I pulled out a torn magazine ad from my purse which showed five women tossing their L’Oreal hair in the breeze. Well, it got Zach’s eyeballs in the right direction! I may not have gotten that pre-portrait haircut, but I had a nailbrush for sensory input and a magazine ad for hair dye in my purse! I think Ronan was quickly catching on to the fact that this was going to be, shall we say, a different sort of photo shoot. We needed only one good photo – the yearbook photo. I had previously decided that we’d forego the package deal with three separate outfits + graduation cap and gown. Our circumstances dictated this, as well as my aching heart.
“Zach, hey, look at your mom’s picture! Do you like hair?” Bless your heart Ronan. He was a quick study. Zach smiled, but then immediately touched his hair. Ku-click. I saw the preview in Ronan’s camera. He looked like he was putting on an invisible hat. “Let’s try again Zach,” Ronan said. Ohhhhhhh there’s that ABA language Zach detests! Beads of sweat were now appearing on my forehead. What do I do if Zach gets angry about hearing try again? Suddenly, Zach jumped off the stool. He came at my face. He took his hand and wiped my forehead because he hates sweaty faces. Another clothespin popped off. Ronan laughed. I had to start taking deep breaths.
“We can’t say try again, actually; it makes Zach upset. Sorry.” I told him.
“Oh no worries,” he said. “Why don’t you do whatever you think will work and I’ll just keep taking pictures.”
So there I was, moving the magazine ad up and down and using funny voices to describe the hair. I think I sounded like Cookie Monster meets Shaggy from Scooby-Doo. I saw a teenage head peer around the corner by the door. I’m sure people in the hall could hear the ridiculousness going on. I imagined speech balloons floating above the perfectly groomed heads of hair with the WTH?? in them.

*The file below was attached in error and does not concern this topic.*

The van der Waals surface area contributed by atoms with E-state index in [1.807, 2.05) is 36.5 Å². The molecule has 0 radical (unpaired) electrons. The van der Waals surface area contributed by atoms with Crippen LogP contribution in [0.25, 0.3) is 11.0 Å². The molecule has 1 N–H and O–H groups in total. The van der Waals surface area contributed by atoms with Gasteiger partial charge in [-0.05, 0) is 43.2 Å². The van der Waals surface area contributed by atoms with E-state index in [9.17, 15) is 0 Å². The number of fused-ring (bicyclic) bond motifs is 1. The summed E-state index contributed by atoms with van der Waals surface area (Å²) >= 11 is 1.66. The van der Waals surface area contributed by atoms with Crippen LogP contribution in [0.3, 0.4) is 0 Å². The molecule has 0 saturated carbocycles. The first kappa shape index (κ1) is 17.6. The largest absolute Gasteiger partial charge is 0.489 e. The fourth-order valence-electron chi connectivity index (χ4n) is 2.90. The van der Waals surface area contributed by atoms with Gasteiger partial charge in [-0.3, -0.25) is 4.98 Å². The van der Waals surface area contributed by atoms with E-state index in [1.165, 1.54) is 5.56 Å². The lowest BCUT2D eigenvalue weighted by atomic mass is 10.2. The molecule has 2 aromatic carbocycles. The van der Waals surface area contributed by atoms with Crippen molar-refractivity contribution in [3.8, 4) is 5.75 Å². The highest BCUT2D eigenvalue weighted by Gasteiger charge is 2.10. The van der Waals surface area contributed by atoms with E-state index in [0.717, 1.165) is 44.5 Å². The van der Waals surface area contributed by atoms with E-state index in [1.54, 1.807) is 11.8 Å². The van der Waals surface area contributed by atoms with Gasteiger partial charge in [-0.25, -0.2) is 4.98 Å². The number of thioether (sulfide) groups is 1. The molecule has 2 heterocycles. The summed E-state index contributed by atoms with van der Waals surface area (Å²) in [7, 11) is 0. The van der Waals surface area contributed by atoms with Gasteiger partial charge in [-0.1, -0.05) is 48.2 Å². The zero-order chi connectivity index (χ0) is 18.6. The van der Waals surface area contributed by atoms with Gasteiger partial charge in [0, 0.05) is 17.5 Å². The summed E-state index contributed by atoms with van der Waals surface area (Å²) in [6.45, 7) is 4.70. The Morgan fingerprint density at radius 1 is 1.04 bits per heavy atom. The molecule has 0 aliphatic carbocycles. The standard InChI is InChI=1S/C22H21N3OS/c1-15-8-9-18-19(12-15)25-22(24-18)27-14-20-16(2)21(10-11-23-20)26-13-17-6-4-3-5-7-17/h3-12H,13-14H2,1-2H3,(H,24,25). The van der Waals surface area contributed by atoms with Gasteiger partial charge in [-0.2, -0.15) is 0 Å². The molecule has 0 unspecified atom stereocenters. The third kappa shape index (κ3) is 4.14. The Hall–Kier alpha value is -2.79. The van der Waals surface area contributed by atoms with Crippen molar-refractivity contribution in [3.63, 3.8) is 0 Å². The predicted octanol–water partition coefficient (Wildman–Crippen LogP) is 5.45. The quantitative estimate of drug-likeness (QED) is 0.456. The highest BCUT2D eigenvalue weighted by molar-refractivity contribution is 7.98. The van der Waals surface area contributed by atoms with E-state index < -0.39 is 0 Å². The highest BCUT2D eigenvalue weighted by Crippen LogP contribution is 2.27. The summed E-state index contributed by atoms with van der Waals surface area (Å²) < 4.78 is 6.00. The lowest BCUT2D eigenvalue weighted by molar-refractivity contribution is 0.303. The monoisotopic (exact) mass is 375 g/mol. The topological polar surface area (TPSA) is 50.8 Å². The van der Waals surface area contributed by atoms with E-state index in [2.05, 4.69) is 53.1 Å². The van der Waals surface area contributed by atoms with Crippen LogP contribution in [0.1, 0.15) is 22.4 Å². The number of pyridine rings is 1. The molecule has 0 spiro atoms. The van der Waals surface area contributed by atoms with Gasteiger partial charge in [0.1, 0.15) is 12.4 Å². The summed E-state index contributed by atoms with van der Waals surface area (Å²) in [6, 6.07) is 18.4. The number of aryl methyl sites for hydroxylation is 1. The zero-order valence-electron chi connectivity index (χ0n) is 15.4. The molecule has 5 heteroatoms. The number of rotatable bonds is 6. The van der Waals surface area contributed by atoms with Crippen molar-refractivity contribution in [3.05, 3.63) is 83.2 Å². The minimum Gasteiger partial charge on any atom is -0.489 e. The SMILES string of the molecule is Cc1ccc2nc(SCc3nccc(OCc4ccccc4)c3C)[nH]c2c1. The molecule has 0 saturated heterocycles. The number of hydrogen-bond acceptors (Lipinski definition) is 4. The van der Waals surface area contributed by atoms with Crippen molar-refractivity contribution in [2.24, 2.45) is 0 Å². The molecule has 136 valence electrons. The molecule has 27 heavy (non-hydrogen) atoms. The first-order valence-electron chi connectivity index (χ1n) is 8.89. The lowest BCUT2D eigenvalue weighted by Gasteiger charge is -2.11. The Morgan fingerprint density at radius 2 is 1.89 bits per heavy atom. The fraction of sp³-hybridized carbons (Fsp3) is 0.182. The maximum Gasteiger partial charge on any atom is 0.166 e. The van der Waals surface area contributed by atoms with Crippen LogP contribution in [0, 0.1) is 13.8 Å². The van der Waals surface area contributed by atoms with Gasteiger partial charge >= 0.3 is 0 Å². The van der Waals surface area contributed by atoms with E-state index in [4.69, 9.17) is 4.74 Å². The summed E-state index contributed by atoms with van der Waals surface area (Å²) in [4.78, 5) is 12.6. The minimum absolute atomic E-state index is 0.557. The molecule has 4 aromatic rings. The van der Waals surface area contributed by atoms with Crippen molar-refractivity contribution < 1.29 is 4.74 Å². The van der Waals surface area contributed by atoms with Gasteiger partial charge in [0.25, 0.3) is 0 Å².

Zach lost interest in the magazine ad and started pointing at me (he wanted it put away). We didn’t have a decent headshot. But Ronan wouldn’t give up. He asked what else Zach liked. I said bacon. How pointless to say that! Like we’d find bacon in a portrait studio in the middle of an industrial complex on a Friday afternoon. I laughed.
“Well, there’s my hair,” I said. “Can I sit on the floor in front of you?”
I began fluffing and twisting and disheveling my hair. If he saw my sweaty forehead at that point, he would’ve shed the jacket to use as a towel. Ronan clicked away until more clothespins detached and the stool was too close to the camera. More directives were needed. Back up buddy! Zach rolled the stool 10 feet back to the wall. Sit up straight! And Zach sat up, but also raised his eyebrows which made him look like someone goosed him. Turn your head that way a little! And Ronan got a great portrait of his ear. Close your mouth! And Zach’s pursed lips resembled Bart Simpson’s.
The photographer and I were both sweating now. WhatToDoWhatToDo…
“Okay Zach, let’s do wwwwwwwwon more, okay? We’re gonna get it this time.” Ronan shot me a look that said do whatever you gotta do Mom. I gave a nod of my chin. It was like Murtaugh and Riggs exchanging glances before storming a ship full of bad guys.
“Got anything pink??” I whispered.
He instantly produced a hot pink feather. Perfect. Maybe bacon wasn’t such an odd request after all.
Pink feather in hand, I tousled my hair and tried to get Zach to laugh with the Shaggy-Cookie-Monster voice. Kuclick-click kuclick-click kuclick-click.